- 100% germination (YES!!! I’m sure soaking the seeds for more than 12 hours made the difference)
- Leaves are appearing!
For the past couple of years I’ve been saving cuttings from our office rubber tree (ficus elastica), rooting them, and giving them away as gifts. This year I had to dumpster dive for them (I couldn’t get to them before someone poured coffee all over the leaves, but that could easily be wiped off).
I gave away 5 cuttings in April/May and kept one for myself. I watched over one for a friend as a house warming present so I was able to compare the progress of hers and mine. Hers took off right away. It’s only been recently that mine has started to make new leaves, even though they are both in the same environment.
Don’t knock dumpster diving. You can really get lucky. Even the shabbiest plant can sometimes be saved and give you or someone else great joy.
I don’t know what it is about this plant! So far, I have not had success with keeping a thanksgiving cactus (schlumbergera) alive, although people say it’s really easy to care for and to propagate.
The one I picked up from a colleague who was leaving died this year. I only water my office plants every two weeks. It was rotting at the bottom which made me think wet roots, but that didn’t fit with how often I was watering and the fact that it was in a clay pot, which dries out the soil faster than other pots.
I bought a new plant a few weeks ago. Fresh soil, clean clay pot, watering when the soil is dry… and I’ve lost a bunch of leaves already.
This article has some really good information on care, how to produce blooms, and common issues which will definitely come in handy.
A few weeks ago I found this worm hanging from a thread on my tomato plant. I had a sneaky suspicion it was a baby tomato hornworm so I used a stick to catch him for a closer look.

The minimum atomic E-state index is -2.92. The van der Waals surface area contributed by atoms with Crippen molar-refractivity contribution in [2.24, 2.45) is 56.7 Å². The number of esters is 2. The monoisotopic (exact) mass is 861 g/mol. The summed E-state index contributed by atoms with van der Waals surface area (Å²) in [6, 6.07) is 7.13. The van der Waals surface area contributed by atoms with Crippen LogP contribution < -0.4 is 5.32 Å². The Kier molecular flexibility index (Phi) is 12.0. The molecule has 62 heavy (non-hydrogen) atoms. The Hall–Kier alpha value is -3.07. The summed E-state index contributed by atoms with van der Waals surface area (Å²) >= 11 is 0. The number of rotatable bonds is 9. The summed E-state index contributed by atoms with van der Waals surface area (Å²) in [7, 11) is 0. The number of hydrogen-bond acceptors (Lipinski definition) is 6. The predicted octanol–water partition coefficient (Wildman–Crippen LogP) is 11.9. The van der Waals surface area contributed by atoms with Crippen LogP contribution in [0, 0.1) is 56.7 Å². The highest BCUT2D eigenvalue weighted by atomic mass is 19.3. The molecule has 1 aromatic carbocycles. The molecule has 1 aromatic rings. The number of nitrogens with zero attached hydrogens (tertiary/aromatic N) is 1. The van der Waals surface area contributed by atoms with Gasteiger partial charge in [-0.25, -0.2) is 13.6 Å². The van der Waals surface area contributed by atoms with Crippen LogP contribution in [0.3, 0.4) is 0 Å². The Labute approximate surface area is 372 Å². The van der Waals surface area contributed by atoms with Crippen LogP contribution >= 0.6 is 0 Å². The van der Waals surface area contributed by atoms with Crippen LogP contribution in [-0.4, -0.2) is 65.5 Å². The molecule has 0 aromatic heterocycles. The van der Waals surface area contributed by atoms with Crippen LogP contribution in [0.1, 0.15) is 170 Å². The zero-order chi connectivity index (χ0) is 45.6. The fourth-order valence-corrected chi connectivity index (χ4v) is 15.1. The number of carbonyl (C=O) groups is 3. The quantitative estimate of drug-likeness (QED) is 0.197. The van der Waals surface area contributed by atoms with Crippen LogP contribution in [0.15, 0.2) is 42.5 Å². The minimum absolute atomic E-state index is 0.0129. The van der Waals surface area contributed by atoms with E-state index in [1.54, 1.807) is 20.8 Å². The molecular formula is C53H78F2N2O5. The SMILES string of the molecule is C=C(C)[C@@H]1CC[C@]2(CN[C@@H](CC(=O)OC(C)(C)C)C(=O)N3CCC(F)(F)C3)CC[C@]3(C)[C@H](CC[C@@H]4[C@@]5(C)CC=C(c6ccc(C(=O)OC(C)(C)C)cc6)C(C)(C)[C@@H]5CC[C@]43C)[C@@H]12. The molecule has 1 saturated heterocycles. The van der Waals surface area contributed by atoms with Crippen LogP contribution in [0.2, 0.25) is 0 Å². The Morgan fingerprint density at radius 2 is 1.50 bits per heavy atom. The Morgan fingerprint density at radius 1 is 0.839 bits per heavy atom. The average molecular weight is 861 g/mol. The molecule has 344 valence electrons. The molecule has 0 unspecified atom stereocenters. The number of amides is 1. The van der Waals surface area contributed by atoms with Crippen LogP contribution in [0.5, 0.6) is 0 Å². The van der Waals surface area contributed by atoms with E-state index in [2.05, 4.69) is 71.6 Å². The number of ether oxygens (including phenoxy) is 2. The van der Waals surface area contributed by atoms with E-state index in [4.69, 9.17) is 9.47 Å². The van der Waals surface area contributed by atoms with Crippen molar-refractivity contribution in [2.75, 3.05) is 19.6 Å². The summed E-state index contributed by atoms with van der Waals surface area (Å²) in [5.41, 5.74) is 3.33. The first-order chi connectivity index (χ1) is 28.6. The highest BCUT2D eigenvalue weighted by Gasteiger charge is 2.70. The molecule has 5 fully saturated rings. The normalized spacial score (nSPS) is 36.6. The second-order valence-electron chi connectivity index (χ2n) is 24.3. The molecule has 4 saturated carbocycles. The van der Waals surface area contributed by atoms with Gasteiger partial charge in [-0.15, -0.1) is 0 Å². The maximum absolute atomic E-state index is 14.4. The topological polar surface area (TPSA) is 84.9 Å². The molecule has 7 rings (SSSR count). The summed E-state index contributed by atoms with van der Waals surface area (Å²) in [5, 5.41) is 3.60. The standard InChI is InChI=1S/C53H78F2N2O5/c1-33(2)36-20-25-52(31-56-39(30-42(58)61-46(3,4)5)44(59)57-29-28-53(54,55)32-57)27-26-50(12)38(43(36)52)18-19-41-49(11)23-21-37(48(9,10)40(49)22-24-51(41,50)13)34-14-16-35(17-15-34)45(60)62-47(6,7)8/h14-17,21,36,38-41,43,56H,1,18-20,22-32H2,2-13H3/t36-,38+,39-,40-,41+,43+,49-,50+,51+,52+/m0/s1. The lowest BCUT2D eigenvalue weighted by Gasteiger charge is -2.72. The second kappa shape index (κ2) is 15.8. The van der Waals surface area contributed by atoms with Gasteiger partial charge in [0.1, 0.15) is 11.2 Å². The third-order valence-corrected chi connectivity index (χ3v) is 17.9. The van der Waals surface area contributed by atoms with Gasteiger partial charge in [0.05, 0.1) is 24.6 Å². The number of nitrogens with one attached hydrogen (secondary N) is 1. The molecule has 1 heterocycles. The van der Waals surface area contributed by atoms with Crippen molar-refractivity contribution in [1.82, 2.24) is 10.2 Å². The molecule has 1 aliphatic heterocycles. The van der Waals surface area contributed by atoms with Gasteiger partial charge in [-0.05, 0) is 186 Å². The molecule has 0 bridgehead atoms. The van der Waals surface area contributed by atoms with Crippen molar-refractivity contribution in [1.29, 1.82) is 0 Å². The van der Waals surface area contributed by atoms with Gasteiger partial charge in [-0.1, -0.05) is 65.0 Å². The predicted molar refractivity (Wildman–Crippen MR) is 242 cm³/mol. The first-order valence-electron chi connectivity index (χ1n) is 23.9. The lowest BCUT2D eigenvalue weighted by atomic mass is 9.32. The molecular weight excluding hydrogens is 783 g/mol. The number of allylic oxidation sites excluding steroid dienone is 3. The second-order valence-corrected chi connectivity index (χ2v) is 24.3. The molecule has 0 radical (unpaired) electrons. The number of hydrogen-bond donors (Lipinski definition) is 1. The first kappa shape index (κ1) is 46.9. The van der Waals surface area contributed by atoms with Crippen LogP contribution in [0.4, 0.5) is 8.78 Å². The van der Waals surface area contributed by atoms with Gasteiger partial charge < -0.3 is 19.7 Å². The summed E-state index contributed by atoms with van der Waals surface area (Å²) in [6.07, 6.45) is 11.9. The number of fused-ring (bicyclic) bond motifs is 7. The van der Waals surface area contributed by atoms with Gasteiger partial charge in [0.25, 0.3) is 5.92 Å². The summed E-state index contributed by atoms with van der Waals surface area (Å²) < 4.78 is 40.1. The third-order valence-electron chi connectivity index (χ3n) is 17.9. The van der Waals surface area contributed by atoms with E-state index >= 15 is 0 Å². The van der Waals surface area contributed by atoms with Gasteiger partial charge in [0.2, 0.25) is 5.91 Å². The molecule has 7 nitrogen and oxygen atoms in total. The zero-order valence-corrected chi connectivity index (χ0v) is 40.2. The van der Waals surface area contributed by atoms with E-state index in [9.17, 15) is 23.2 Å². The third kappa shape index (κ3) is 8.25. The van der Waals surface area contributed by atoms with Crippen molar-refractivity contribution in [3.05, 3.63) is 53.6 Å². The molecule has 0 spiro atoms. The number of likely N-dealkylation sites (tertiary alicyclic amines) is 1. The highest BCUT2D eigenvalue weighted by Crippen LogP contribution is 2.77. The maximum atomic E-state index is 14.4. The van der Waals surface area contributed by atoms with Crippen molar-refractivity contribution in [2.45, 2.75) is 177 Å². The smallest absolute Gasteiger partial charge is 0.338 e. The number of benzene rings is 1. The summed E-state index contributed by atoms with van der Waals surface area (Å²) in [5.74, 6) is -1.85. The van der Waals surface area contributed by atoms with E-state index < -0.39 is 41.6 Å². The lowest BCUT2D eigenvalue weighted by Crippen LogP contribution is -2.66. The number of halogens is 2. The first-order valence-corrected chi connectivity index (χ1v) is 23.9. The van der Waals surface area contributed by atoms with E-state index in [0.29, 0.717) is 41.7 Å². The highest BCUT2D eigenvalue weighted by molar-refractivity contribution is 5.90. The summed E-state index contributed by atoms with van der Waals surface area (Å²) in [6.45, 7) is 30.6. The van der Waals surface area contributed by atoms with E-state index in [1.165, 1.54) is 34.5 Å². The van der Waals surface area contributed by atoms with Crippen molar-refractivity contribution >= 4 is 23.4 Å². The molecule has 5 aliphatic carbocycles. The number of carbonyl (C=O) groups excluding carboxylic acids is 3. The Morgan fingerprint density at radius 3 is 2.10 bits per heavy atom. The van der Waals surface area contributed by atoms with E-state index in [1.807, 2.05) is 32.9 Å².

I think it might actually be a cabbage worm now. It looks a lot like the worm in this article and less like the hornworms you see on the web. I mostly see large tomato hornworms online; never very early stage larvae. I guess the only way to know for sure would have been to let it get a bit bigger. Would it have been worth the sacrifice?
It’s always tricky when you plant seeds for the first time and you don’t really know what the plants look like as seedlings. It can be hard to distinguish a weed from a new plant so I often find myself pulling up things that I later regret in a frenzy to stay on top of the weeds.
I planted some butterfly milkweed I picked up at Urban Harvest and some scabiosa seeds from one of my plot neighbours. She had some really dark ones that I found very striking.
Rather than growing veggies, she grows flowers specifically for cuttings. She tells me some flowers don’t really do well as cuttings, like the calendula and cornflower I always plant. I’ve taken my sunflowers home and even bought them from the farmers market. Although they do hold up for a while, I find they get sticky with sap and harbour bugs.
My garden friend gave me some dahlias. Looking forward to seeing what they look like when they bloom.
Sadly, I think it was a root.
I was fertilizing my succulents with kelp meal when I noticed this thing on the base of the orchid my garden friend gave me. It looked like a worm and it was pointing upwards along the base — why would a root do that? Roots grow outwards.
I used a chopstick to gently poked at it and it came off. It didn’t look like it was moving (I looked for a while). I can see where it came out of the plant so I think it was a root.
And then I noticed a similar, but not quite the same, looking bunch of them following the path of one of the branches. I left them alone.
I actually tossed out a similar bunch that were just sitting on the soil. Unless they came off of the other branch really easily. Argh!
In my defense, I had to make a judgment call. You can’t give a worm any leeway or they’ll devour or suck the life out of your plant. Lesson learned.
I’m squealing with delight!!!
I soaked my desert rose seeds for about 24 hours as the video I’m following recommended and planted them in Schultz seed starting mix with perlite. It was mostly a 50-50 mix to ensure good drainage, but I may have added an extra handful of seed starting mix; when I watered the soil before I added the seeds it didn’t drain as quickly as it should have. And I still planted the seeds!
Since planting the seeds in less than adequately draining soil, I’ve been stressing over whether or not the seedlings would get root rot before I’m able to transplant them (the video mentioned doing this when the plants have 6 leaves).
Within 1 to 2 days, the seeds sprouted!!! At this point (about 3 days later) 6 out of 9 seeds have germinated, as far as I can see.